Why Joss Whedon is My Hero
Thursday, December 11, 2008
Not only does he give an interview to an online crochet magazine (who does that?), he says stuff like this in it:
I mean, let's face it, in the media there are now eight companies. In any mall you walk into, there are now eight stores: there's gonna be a Gap, there's gonna be a Banana Republic. Everything is becoming consolidated, so where there used to be lots of variety, there are now, like, ten giants and tons of tiny little villagers. And yeah, the villagers are going to start making their own stuff because the materials will be available to all of them, and we can't all just do things the way the giants want, because it does seep something out of your soul. I think it's absolutely true on every level of art that this is the worst of times and, like some guy might have said once, the best of times.I know nothing about crochet. But that doesn't even matter.
Well, you know, at the end of the day right now, you can create something; what you can't usually do is make a fortune off of it. But if we're talking about the sort of people who are actually checking a crocheting website, we're talking about the sort of people who understand that part of what we're doing is in the process. That it's not about, "I'm going to crochet the most hats! I'm going to be the fastest! I'm going to be the most [mumbled] millionaire without enjoying the process and the product." Ultimately, the artistic expression can't be squelched; it's just they'll try to cut off any avenues for that expression to be, shall we say, monetized in a realistic fashion. Like I'm saying, the sort of people who understand the DIY mentality are more about the doing than the having. So I think that ultimately, my advice is what my advice always is: Make stuff. You know. Right now, because of digital technology, you can make crafty little movies, you can make crafty little things that go up for millions of people to see. You can sort of combine the two ethos-ethoses-ethosees... And grab a video camera, tell a story. Be stupid, be something, just ... It is no longer the time of sitting around and thinking about doing something. If you're going to do that, you can, you know, crochet, and you're already doing it.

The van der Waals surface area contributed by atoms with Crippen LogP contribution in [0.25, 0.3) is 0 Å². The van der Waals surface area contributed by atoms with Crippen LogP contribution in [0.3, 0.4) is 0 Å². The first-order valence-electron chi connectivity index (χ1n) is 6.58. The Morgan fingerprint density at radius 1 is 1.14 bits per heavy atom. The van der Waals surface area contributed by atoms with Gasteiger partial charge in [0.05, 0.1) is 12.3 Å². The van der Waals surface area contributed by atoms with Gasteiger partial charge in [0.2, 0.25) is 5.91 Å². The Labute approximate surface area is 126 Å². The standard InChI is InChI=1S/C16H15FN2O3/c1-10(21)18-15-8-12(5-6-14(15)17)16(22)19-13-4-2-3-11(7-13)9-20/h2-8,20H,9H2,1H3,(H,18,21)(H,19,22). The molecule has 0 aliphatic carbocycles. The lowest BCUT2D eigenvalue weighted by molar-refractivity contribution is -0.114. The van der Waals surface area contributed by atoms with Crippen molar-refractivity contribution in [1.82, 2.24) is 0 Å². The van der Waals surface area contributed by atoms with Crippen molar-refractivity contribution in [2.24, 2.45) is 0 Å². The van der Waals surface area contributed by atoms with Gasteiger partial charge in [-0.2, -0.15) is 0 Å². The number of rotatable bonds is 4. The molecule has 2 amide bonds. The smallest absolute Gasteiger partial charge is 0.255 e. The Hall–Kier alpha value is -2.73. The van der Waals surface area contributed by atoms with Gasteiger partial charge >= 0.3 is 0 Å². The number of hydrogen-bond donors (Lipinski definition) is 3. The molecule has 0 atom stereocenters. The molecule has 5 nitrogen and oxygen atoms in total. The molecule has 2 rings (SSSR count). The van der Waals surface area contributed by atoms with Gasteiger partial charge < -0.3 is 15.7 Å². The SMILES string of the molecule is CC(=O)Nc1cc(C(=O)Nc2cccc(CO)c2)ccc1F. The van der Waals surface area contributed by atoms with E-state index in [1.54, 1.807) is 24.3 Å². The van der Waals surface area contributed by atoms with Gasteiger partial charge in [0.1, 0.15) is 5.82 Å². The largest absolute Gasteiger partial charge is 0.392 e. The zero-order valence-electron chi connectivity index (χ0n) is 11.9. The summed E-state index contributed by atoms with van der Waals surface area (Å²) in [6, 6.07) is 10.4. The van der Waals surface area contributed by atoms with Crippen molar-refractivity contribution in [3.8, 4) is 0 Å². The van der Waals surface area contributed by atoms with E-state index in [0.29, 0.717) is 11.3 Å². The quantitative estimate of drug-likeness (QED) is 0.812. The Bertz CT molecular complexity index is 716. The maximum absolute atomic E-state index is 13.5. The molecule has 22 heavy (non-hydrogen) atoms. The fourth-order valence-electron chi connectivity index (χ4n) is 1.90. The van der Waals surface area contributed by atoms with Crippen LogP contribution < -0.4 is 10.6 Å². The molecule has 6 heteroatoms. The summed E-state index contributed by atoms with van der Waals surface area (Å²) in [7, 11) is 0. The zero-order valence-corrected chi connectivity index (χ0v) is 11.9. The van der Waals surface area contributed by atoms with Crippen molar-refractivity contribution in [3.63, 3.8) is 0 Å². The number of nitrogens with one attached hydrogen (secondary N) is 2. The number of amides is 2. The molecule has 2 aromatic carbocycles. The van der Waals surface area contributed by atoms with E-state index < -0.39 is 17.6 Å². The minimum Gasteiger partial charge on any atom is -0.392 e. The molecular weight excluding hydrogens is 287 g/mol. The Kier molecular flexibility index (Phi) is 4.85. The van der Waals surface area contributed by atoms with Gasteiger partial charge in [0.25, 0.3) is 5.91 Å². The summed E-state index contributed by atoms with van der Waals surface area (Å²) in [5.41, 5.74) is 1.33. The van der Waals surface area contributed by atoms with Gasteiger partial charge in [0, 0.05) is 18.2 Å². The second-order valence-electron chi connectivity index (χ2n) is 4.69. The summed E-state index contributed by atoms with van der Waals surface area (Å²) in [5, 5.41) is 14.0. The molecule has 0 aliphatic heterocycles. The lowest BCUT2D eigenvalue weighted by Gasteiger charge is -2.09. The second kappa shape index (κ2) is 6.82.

Speaking of heroes, MFP's illness prompted a multi-day DVD-a-thon of Heroes. It was great to see the X-men premise explored in live-action. And the action scenes and mini character dramas were extremely compelling. Nonetheless, I couldn't help thinking that the dialog would have been so much better had Joss Whedon written it. Also, the beginning of season 2 possessed all the warmed-over appeal of season 2 of Felicity (poor Greg Gunberg!), complete with the main character getting an unfortunate hair cut. As often happens when the writing isn't there, instead of going deeper into the complexities of the central drama, the show scatters--filling the empty spaces with lifeless characters and banal storylines. Buffy suffered a similar problem after season 3, but Angel crossovers and musical interludes interjected some sporadic zest, which kept the show marginally watchable. Sadly, however, MFP and I have neither the time nor the inclination to suffer tedious television, so Heroes is now over for us. Time of death: season 2, disk one.
Nothing New byslag at 9:37 AM